For all the poses featured here let the quality of your breath be your key focus and establish a strong connection with your feet. Think about expanding the breath, creating more space and a deeper connection with your body, your baby and how things feel from the inside out, working up from your feet. Let your breath guide you through your yoga practice and if something doesn’t feel right just DON’T DO IT. Through your yoga practice you are helping to cultivate your inner knowing and learning to listen to and trust your instincts, this is one of the most invaluable parts of practising yoga during pregnancy.

Keep these words in mind when you practice;





5 beneficial yoga poses for pregnancy and birth.




Lunges require major activation of the gluteus (butt) muscles to achieve stability and balance. The gluteus medius is the muscle responsible for stabilising the pelvis, therefore it’s important to support the mobility of this muscle during pregnancy.

This yoga pose actively helps to stretch the psoas muscle. The psoas attaches to the spine, connects the upper and lower half of the body and plays an integral role in the quality and depth of the breath, as it connects to the diaphragm. This muscle is embedded in the structure either side of the spine and runs from the spinal column (T12) to the top of the femur (thigh) bone. As a result, it can influence the position of the baby as it enters the pelvic brim.


 Hands can remain on your waist to stabilise. 

Hands can remain on your waist to stabilise. 

 LOW LUNGE Option - Rest the back knee down if you are tired.

LOW LUNGE Option - Rest the back knee down if you are tired.


  • Helps to lengthen hamstring and front quadricep.
  • Helps open and lengthen the psoas muscle, as the origin and focus of the movement comes from the groin.
  • Supports balance of the pelvis for optimal foetal engagement (aka easier engagement of baby into the pelvis).
  • Improves balance and stability by strengthening the gluteus muscles.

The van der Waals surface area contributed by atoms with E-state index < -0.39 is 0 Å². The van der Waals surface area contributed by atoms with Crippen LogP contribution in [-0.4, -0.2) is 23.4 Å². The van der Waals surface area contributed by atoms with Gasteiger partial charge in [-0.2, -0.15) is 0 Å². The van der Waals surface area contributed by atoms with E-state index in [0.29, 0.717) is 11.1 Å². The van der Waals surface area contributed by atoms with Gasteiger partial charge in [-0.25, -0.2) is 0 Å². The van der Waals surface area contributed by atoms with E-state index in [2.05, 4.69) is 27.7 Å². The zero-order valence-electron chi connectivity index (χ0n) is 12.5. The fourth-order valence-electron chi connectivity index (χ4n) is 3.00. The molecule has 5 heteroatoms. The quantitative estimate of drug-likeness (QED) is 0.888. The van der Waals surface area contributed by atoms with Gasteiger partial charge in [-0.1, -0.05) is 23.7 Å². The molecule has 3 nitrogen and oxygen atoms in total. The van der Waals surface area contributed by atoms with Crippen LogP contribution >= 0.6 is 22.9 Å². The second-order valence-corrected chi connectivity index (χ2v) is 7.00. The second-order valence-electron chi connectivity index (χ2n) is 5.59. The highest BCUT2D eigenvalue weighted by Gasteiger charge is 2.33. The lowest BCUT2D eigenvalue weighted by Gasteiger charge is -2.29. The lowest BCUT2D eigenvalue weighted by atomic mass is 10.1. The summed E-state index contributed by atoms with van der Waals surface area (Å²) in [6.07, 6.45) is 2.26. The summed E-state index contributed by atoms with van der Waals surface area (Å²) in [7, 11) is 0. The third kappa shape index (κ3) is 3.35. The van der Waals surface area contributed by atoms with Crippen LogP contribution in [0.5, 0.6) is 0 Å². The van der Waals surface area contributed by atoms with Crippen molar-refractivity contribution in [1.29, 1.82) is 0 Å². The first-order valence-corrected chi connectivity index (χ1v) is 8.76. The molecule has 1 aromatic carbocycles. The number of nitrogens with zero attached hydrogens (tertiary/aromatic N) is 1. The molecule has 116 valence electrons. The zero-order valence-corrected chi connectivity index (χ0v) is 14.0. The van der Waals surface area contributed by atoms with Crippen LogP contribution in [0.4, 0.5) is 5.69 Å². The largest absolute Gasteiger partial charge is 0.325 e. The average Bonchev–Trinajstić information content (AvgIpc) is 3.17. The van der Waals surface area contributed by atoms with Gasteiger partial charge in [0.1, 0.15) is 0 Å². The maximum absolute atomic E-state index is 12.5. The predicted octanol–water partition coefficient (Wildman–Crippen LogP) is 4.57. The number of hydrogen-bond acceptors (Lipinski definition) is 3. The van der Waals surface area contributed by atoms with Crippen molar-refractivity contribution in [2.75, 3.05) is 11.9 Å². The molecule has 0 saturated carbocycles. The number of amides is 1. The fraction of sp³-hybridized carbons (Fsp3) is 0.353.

• Great preparation for birthing a larger baby. 


Stand at the top of your mat, with hands on hips step your right leg back.

Keep the back heel lifted, both feet are facing toward the front of the mat.

Step your feet wider for more stability and balance.

Inhale deeply into your chest.

Exhale bend into both knees and repeat slowly with the breath a few times to warm the knees and hip flexors (posas).

Then take a few breaths lengthening out through your back heel. Back leg can be straight or with a soft bend.

Direct your exhales down to your pelvis, the focus of the stretch is in the hips and groin.

Soften your jaw and find a comfortable position for your neck gazing forward.

Option to lengthen arms overhead shoulder width and energise through to the finger tips 

Inhale press from back foot and step forward.

Do a few hips circles with feet parallel at the top of your mat.

Repeat stepping back the left foot.

REPEAT: 5-10 breaths on each leg


Take a short stance if you have any pelvic girdle pain.

If you are tired do the same poses with the back knee lowered to the mat (Low Lunge) and take padding under the knee.

If you have high blood pressure practice with your hands on your waist.




This wide angled forward bend with an open twist is an excellent yoga pose for strengthening the spinal muscles, helping to relieve lower back discomfort, stretch the inner and back leg muscles and lengthens the hamstrings. This is a great pose to do in pregnancy to help relieve sciatic pain.

The open rotational twist in this pose is so important especially during pregnancy. But is it safe to do twists during pregnancy? Open twists where the abdominal area is not compressed are really beneficial during pregnancy. Twists help to squeeze and service the spinal column helping to improve mobility and restore vitality to your whole body. However closed twists, where the abdominal area is constricted or squeezed are not advisable to practice during pregnancy.